The Clean Energy Challenge

Taste Not Waste - Nominated Finalist

“How can we make the journey from farm to fork greener and fairer in Nairobi?”

We recently entered a global sustainability competition called The Clean Energy Challenge. Founded by the organisation What Design Can Do, the challenge is aimed at creative thinkers and entrepreneurs all over the world.

The competition is run every year and this years challenge centered around five cities. Cities consume the majority of the energy supply, often powered by fossil fuels. Therefore cities and metropolitan areas offer a huge opportunity to transform the way we generate and use energy. You can read more about the competition here.

Working closely with researchers, experts and designers in 5 globally influential cities the team crafted a brief for Nairobi in Kenya. The agriculture in Kenya emitted 62.8% of total greenhouse gas emissions in 2013, and rapid urbanisation is stretching the food and agriculture systems to its limits. Read the full brief here.

We are thrilled to have been nominated as one of the finalists. Out of 452 projects submitted around the world, our Taste Not Waste idea made it through to the final international jury.

Watch our nominated finalist video

Numbers that don’t add up

Climate change is making farming increasingly unpredictable. Nairobi farmers are forced to plant extra crops to ensure they will have enough to sell. However, when crops flourish, farmers can’t always harvest and sell all the food.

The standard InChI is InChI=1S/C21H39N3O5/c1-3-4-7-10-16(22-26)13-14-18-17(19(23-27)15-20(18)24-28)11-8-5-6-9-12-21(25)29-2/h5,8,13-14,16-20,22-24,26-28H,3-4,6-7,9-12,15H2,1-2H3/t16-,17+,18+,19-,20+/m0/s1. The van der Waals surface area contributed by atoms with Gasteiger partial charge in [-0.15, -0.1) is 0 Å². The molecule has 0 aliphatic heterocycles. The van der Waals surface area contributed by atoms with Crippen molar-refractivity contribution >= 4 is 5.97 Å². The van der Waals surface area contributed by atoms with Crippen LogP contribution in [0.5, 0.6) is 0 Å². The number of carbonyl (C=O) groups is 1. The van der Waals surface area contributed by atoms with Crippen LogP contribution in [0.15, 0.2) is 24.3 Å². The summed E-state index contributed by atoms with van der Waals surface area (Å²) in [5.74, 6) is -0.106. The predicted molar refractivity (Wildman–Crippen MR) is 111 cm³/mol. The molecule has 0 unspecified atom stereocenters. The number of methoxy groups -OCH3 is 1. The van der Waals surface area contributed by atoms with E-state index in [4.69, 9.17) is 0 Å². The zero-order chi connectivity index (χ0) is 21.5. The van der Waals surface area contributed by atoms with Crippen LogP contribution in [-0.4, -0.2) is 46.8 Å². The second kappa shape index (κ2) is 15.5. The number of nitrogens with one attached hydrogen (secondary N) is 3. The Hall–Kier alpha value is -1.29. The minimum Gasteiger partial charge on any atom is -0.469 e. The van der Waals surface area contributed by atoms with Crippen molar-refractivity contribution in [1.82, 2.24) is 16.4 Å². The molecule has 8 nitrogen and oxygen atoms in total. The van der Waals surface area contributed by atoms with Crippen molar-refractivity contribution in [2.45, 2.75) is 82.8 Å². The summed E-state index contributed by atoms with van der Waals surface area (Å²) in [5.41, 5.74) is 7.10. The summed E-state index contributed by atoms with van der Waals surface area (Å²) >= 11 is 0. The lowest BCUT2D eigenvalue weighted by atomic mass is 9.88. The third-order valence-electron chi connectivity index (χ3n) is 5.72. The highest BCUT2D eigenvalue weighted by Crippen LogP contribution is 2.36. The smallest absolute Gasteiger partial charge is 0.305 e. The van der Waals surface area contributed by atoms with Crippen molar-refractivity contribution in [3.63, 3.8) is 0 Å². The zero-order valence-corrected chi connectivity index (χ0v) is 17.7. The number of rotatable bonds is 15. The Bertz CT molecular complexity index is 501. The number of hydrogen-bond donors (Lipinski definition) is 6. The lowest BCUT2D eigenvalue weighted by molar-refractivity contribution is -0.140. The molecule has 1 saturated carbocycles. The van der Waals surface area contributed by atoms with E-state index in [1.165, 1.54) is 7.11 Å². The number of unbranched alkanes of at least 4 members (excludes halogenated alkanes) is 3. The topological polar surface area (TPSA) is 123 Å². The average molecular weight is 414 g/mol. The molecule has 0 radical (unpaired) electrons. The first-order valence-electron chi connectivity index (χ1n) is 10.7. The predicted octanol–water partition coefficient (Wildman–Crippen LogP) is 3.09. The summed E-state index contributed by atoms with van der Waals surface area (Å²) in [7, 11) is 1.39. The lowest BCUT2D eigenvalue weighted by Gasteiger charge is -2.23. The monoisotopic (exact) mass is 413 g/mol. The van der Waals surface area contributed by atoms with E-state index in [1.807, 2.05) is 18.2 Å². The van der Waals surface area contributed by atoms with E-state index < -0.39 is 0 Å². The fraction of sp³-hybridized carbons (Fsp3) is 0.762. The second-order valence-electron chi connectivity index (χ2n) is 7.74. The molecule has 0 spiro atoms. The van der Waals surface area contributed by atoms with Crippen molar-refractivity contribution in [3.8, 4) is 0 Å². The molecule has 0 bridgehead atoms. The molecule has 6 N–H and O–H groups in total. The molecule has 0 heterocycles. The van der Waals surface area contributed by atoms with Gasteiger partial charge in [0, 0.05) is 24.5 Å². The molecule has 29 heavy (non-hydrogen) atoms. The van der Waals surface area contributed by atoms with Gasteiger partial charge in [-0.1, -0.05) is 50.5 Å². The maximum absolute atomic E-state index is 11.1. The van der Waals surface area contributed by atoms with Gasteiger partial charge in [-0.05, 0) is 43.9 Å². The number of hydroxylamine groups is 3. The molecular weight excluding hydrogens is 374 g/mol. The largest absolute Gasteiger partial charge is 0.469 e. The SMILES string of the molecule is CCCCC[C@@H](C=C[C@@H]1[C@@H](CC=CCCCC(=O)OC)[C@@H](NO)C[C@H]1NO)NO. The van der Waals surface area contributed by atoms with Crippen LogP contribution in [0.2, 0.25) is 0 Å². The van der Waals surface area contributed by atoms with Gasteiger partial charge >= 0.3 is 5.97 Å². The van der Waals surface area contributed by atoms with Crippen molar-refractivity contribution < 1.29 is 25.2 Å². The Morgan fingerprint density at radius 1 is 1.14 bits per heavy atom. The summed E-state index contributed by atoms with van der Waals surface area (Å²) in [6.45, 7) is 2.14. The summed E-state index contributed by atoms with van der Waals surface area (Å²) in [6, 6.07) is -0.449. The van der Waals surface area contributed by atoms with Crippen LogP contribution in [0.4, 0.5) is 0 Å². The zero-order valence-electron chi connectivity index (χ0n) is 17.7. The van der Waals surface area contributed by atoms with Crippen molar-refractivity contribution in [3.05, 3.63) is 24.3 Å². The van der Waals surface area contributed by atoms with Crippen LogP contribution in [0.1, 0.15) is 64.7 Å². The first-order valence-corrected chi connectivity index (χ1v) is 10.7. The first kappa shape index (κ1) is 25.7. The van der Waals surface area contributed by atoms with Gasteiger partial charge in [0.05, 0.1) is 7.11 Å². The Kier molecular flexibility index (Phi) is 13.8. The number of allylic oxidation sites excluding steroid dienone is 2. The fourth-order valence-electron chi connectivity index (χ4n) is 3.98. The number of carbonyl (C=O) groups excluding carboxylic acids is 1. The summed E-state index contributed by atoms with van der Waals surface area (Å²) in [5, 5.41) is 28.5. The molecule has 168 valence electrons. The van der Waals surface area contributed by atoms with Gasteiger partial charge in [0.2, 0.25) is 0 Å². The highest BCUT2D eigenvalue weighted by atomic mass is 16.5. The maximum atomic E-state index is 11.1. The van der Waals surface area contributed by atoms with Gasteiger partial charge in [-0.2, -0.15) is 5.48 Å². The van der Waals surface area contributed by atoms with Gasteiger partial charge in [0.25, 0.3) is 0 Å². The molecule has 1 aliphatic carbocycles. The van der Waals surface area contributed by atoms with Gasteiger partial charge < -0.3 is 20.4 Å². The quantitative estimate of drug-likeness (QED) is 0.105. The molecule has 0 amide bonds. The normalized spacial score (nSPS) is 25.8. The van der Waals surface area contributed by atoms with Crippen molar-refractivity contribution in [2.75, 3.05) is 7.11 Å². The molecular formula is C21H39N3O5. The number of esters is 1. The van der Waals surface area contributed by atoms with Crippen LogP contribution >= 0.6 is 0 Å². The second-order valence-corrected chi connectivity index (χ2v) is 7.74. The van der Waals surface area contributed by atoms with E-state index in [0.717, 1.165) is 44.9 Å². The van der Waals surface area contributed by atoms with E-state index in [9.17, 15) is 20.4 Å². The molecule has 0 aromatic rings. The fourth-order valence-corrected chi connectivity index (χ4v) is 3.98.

Disorganised and dated supply chains mean even harvested food goes to waste. 30% of produce is seen as ‘imperfect’, simply forgotten about and never eaten. 30% of Nairobi’s slum residents go to sleep hungry.

Numbers that don’t add up

Climate change is making farming increasingly unpredictable. Nairobi farmers are forced to plant extra crops to ensure they will have enough to sell. However, when crops flourish, farmers can’t always harvest and sell all the food.

Disorganised and dated supply chains mean even harvested food goes to waste.
30% of produce is seen as ‘imperfect’, simply forgotten about and never eaten.
30% of Nairobi’s slum residents go to sleep hungry.

A new idea in tackling food waste.

Our business model allows unused produce to be picked up, transported and cooked all under the Taste Not Waste system, in order to feed those facing food insecurity.

How it works

  1. The Taste Not Waste app is used by farmers, wholesalers and anyone along the supply chain to broadcast available food waste.
  2. Local ‘Food Rescue Riders’ are notified of its location and can instantly respond.
  3. A suitable rider is then automatically dispatched to rescue the food.
  4. It’s then distributed to Nairobi’s markets, where it’s promptly cooked in our street food carts, serving the locals affordable, nutritious meals.

Electrical cooking equipment is used, powered by the delivery bikes. No Charcoal. No pollution.

Harnessing the digital economy

Taste Not Waste is part of the rapidly growing ‘OnDemand Digital Economy’, making use of ‘real time’ information. We empower anyone to become ‘self-employed’ under the ‘Taste Not Waste’ umbrella. Providing them with the equipment, people have the opportunity to make a stable income for themselves whilst tackling food waste in their area. Taste Not Waste aims to drastically reduce hunger and food waste by creating accessible meals and employment opportunities.

Harnessing the digital economy

Taste Not Waste is part of the rapidly growing ‘OnDemand Digital Economy’, making use of ‘real time’ information. We empower anyone to become ‘self-employed’ under the ‘Taste Not Waste’ umbrella. Providing them with the equipment, people have the opportunity to make a stable income for themselves whilst tackling food waste in their area. Taste Not Waste aims to drastically reduce hunger and food waste by creating accessible meals and employment opportunities.